There are 120 separate operator entities in the GOM, though the true number may be around 70 since some companies are related. Many larger operators and some of the leading smaller operators have gotten the message that safety is more than compliance with regulations and passing a government inspection. Still, I see evidence that the industry as a whole and its regulator, the US Bureau of Safety and Environmental Enforcement (BSEE), are exhibiting signs of a compliance mentality. 

In 2010, 6 months after Macondo, the US Department of the Interior enacted the Safety and Environmental Management Systems (SEMS), which aimed to promote a safety culture by requiring all operators of rigs and platforms to develop operational, safety, and environmental management plans. It was meant to be a performance-based regulatory approach, and it should be a performance specification. It outlines the elements that should be addressed, but the specifics should depend on the organization, the work being performed, and the installation. The goal is not in the documentation, but in the thought process that goes into the task at hand. 

Unfortunately, the first thing BSEE did was establish a list of program-specific potential incidents of noncompliance (PINC) that had to be addressed in the documentation of each element. The list looked like a checklist of forms, which set the foundation for the current line of thinking toward SEMS: Instead of viewing it as a way to evaluate operational safety, it was perceived as paperwork to be filled out. Though BSEE later withdrew the PINC list, the damage had been done.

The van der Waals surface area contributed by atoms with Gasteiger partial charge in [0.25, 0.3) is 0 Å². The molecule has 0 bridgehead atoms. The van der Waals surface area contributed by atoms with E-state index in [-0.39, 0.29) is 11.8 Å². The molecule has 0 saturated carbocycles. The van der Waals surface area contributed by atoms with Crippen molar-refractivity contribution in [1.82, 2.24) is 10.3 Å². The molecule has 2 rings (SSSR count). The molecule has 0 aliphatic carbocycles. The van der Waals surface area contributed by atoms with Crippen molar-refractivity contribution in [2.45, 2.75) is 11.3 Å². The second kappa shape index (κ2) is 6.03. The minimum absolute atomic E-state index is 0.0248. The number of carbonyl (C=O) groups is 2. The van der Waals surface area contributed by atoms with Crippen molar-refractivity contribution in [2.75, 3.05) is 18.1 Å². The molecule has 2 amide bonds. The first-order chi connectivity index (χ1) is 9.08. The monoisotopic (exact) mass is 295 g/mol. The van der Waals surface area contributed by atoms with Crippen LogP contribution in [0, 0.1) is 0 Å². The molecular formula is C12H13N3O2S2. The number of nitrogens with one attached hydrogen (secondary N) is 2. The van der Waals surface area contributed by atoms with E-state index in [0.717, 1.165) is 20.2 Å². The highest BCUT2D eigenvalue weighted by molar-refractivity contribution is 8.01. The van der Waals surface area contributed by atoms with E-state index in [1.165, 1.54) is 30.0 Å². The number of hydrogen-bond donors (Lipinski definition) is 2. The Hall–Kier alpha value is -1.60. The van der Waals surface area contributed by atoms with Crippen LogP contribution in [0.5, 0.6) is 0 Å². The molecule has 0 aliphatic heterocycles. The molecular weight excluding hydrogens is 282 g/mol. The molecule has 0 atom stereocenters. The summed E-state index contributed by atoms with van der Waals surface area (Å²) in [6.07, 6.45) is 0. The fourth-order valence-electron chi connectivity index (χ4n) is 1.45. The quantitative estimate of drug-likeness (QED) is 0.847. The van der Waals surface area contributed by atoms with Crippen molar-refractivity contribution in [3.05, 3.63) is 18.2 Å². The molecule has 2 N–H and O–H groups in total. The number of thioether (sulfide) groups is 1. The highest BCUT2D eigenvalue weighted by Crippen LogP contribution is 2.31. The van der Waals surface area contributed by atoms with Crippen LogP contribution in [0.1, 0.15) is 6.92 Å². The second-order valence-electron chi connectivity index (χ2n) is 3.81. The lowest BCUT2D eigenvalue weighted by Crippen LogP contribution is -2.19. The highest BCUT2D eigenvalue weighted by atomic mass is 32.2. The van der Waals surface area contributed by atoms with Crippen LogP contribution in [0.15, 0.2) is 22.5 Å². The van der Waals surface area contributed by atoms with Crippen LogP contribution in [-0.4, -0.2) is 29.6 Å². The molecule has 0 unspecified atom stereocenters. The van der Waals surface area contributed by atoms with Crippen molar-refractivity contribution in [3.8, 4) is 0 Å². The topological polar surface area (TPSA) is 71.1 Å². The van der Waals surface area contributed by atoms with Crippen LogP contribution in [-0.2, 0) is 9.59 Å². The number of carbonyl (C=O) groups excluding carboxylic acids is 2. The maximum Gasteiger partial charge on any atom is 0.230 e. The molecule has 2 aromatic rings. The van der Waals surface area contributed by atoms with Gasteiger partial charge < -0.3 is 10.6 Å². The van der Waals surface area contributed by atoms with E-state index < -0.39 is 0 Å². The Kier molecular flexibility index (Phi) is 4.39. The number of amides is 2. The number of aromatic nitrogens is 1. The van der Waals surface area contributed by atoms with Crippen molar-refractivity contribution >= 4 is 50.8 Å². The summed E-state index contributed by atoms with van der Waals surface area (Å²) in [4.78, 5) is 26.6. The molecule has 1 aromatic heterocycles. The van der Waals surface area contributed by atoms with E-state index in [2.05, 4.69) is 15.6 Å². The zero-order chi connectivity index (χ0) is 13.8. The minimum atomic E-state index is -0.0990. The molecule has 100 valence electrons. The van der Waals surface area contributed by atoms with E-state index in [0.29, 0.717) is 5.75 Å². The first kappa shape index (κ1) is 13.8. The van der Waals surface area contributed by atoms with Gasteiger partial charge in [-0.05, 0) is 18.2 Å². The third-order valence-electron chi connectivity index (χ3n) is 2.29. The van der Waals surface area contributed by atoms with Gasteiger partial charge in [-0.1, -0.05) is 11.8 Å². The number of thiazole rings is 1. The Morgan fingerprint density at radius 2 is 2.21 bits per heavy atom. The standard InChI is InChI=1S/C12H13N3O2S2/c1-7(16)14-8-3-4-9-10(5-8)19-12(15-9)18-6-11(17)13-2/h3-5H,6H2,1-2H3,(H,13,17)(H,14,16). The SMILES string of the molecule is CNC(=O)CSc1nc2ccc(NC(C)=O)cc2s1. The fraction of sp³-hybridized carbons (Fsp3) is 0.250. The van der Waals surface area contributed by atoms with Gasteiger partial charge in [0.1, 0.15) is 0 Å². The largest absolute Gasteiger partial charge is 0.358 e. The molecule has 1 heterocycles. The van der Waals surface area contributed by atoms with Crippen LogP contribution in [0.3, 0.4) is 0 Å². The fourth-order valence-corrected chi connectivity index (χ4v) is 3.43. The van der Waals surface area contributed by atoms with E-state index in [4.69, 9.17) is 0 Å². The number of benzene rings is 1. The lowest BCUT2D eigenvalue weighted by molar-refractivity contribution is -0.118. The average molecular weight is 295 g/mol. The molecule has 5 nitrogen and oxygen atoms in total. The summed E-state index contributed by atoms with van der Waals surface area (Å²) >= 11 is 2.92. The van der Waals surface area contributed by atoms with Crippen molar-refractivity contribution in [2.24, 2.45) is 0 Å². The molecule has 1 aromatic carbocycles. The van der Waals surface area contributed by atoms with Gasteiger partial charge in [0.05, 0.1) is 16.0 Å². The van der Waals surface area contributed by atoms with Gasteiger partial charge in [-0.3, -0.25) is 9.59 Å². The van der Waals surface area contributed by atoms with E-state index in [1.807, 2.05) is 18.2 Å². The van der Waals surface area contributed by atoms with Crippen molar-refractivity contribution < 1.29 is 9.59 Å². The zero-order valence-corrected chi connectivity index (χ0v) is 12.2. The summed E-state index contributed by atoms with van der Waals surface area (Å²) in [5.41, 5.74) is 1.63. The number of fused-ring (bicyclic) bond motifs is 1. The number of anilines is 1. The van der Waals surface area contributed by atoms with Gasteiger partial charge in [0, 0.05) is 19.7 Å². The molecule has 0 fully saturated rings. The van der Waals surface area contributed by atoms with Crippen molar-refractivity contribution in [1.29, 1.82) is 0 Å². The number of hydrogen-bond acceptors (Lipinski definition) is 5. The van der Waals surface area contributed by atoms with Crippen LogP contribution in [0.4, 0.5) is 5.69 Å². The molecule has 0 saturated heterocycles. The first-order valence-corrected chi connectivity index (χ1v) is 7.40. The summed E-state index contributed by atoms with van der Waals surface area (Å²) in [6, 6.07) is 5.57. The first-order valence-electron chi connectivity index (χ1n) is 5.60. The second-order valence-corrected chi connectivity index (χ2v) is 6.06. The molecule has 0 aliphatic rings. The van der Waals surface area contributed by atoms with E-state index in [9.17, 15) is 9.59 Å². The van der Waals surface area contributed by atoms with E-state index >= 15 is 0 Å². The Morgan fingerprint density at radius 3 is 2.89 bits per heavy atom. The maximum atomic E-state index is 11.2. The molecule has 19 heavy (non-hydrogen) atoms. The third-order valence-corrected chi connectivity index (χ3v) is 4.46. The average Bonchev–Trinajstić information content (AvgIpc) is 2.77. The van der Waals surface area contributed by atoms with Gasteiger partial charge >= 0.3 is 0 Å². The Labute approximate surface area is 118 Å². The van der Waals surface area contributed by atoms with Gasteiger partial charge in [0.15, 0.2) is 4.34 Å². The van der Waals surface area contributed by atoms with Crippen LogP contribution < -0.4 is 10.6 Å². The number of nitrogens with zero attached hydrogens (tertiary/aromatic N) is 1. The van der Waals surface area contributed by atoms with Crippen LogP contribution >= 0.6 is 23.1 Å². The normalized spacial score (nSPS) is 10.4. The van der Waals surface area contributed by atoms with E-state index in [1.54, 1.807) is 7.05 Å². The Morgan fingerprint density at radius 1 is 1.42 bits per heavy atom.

But you cannot blame just BSEE. As soon as the requirements were announced in the Federal Register, BSEE was barraged by questions on how to interpret each word and exactly what constitutes acceptance. So while the government set the foundation, we helped bog down the process in endless minutiae. 

On top of that, we did not pay attention to the details. Many operators had outside parties provide them with complete SEMS programs based on a standard template and set of forms, which were filled out quickly with little or no discussion or input from operational staff. I have seen inadequate piping and instrumentation diagrams, hazard analyses filled out with no real discussion of anything, and operating instructions that were not well thought out or verified to fit actual conditions. There is nothing wrong with using templates and “go-bys” to keep from reinventing things. However, the real goal is to have staff at all levels engaged in thinking through what is important for a specific installation and to buy in to the intent of SEMS. That is a first step in changing behaviors. 

The industry will not change until BSEE changes its compliance mentality at the regional and district level. At the request of the Minerals Management Service, the Marine Board of the Transportation Research Board (TRB) of the National Academies issued TRB Report 309, “Evaluating the Effectiveness of Offshore Safety and Environmental Management Systems.” The 2012 report, the authoring committee of which I chaired, makes recommendations for a holistic approach that BSEE could use in inspections and audits to work cooperatively with the industry in improving safety culture.